In a detailed new study it has been found that climate change induced disasters and weather catastrophes have cost Germany at least €145 billion over the last two decades.
The study, which was released on Monday, was commissioned by Germany’s Ministry for Economic Affairs and Climate Action.The findings report that climate change has cost Germany an average of €6.6 billion ($6.7 billion) per year since 2000.Germany’s Environment Minister Steffi Lemke termed the findings as “horrifying scientific data” and stressed on the “enormous damage and costs” of the climate crisis.
“The numbers sound the alarm for more prevention when it comes to the climate,” Lemke said in a media report. The study was released at the start of the Petersberg Climate Dialogue in Berlin, where senior officials from 40 countries discussed the fight against climate change and its impact ahead of COP27 in Egypt.
Germany’s Foreign Minister, Annalena Baerbock described climate change as the world’s biggest security problem. “We are all in the same boat, which means that we can only turn the tide together,” Baerbock was quoted as saying, while addressing the event in Berlin.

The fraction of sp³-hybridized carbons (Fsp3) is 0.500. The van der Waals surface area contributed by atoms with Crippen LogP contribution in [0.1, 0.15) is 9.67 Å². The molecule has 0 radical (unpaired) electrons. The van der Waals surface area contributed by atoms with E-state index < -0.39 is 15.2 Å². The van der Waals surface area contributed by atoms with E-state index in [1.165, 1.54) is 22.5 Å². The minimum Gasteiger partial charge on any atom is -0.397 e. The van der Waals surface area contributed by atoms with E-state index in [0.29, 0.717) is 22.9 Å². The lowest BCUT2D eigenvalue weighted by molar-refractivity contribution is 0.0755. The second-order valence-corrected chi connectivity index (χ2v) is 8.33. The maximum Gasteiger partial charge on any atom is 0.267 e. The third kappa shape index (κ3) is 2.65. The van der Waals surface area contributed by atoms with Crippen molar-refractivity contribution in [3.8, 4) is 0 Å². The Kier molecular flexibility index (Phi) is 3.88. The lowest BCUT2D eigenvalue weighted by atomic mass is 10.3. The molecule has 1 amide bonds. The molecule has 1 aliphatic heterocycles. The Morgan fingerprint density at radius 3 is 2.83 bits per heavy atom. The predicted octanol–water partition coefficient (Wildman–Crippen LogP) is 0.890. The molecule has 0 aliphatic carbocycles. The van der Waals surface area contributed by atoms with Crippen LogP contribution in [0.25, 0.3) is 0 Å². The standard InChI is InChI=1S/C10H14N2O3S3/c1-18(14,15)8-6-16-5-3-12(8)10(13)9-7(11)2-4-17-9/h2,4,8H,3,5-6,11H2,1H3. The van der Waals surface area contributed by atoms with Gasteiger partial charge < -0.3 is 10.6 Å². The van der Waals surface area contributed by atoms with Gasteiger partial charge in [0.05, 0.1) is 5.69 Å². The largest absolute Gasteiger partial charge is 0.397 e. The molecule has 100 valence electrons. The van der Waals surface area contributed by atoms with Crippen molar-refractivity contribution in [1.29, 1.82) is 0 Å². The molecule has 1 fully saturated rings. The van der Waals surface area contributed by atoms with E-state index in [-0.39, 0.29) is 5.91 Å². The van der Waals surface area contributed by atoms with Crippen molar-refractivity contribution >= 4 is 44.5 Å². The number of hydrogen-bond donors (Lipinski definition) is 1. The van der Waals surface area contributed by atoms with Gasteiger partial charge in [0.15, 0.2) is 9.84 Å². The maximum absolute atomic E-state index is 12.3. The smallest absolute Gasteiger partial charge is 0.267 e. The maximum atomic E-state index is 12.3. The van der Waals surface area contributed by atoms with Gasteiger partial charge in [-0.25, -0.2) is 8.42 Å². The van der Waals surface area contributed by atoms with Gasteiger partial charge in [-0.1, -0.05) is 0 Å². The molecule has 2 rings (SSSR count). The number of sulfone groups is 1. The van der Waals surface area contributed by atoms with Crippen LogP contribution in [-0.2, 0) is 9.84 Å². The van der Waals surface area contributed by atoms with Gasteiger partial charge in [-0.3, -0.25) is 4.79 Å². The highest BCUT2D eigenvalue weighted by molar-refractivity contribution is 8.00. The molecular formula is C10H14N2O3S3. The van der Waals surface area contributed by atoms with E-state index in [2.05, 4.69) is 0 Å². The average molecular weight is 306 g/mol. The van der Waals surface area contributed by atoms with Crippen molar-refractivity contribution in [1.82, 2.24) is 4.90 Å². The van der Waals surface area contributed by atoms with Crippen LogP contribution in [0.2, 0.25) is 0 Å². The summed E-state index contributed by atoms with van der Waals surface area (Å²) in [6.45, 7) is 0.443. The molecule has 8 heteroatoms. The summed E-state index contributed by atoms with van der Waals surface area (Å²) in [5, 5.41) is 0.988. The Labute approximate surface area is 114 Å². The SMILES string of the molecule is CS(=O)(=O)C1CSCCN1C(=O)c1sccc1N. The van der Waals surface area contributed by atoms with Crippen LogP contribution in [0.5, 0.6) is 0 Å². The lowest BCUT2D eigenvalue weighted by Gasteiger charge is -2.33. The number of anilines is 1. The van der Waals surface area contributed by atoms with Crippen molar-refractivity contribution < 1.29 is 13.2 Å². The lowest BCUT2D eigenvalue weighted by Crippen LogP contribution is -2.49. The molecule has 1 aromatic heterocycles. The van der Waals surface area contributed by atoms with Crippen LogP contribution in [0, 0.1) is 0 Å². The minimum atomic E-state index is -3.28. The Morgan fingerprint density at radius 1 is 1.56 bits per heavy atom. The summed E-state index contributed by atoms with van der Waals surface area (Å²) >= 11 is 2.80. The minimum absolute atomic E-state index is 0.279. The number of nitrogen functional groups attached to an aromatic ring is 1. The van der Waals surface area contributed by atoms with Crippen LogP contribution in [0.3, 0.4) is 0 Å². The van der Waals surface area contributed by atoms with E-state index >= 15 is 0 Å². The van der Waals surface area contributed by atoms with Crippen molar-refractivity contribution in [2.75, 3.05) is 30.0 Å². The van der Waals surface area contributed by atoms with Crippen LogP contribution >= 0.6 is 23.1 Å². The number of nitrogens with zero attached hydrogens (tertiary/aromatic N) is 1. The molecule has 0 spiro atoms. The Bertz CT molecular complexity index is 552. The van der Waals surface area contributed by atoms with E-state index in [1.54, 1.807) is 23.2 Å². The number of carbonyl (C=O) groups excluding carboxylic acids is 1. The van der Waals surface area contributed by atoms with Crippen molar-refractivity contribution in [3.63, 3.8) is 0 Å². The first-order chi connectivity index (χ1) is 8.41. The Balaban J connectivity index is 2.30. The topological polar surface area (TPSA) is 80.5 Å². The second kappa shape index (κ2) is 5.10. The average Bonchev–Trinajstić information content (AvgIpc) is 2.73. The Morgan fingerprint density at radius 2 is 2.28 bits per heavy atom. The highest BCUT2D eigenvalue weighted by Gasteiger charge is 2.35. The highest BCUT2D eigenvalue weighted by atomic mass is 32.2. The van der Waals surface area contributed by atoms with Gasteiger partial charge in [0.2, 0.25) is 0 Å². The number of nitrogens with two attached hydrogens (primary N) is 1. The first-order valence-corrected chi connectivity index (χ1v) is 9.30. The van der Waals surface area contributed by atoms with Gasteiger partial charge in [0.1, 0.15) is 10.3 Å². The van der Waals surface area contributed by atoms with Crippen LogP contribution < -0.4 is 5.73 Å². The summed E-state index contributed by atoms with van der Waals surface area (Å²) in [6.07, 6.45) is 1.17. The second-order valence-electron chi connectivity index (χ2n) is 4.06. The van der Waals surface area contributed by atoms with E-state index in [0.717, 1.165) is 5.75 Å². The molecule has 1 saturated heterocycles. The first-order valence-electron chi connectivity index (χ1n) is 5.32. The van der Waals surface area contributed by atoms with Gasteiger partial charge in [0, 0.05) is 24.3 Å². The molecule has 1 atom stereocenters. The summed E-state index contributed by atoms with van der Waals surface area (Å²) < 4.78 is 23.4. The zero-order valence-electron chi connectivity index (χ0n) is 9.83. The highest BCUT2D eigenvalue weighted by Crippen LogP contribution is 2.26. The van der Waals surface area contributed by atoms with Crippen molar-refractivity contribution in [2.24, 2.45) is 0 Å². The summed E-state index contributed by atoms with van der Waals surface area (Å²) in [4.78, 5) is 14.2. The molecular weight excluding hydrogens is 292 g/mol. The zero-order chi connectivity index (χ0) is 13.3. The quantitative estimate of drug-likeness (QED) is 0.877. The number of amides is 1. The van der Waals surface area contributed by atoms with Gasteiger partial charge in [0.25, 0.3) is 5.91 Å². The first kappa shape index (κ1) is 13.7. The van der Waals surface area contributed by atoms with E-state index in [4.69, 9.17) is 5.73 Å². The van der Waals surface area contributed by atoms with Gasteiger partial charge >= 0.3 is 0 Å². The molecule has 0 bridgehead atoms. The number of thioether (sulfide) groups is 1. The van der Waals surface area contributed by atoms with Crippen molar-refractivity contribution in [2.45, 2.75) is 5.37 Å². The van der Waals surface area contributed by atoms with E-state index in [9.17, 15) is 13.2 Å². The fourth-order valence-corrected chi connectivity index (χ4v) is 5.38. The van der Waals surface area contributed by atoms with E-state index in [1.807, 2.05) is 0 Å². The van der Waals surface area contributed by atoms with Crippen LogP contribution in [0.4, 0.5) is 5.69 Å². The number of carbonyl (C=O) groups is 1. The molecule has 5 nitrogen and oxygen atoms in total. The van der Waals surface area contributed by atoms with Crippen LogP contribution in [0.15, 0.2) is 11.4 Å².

Heatwaves in Europe
The meeting in Berlin comes as scientists predict the extreme heat slamming large parts of Europe could become the new normal if global warming continues.Environmental activists warned that recent efforts by countries such as Germany to tap new sources of fossil fuels could undermine countries’ already fragile climate actions.
“No one can be happy with the fact that the share of coal-fired electricity generation is rising, with us as well,” German Chancellor Olaf Scholz told the meeting. “This makes it all the more important that we make it completely clear: This is a strictly limited temporary emergency measure that will not be at the expense of our climate targets.”
Several towns and cities in France have recorded their highest-ever temperatures. Nearly 2,000 firefighters were involved in battling huge blazes in the south-west as a searing heatwave gripped much of western Europe.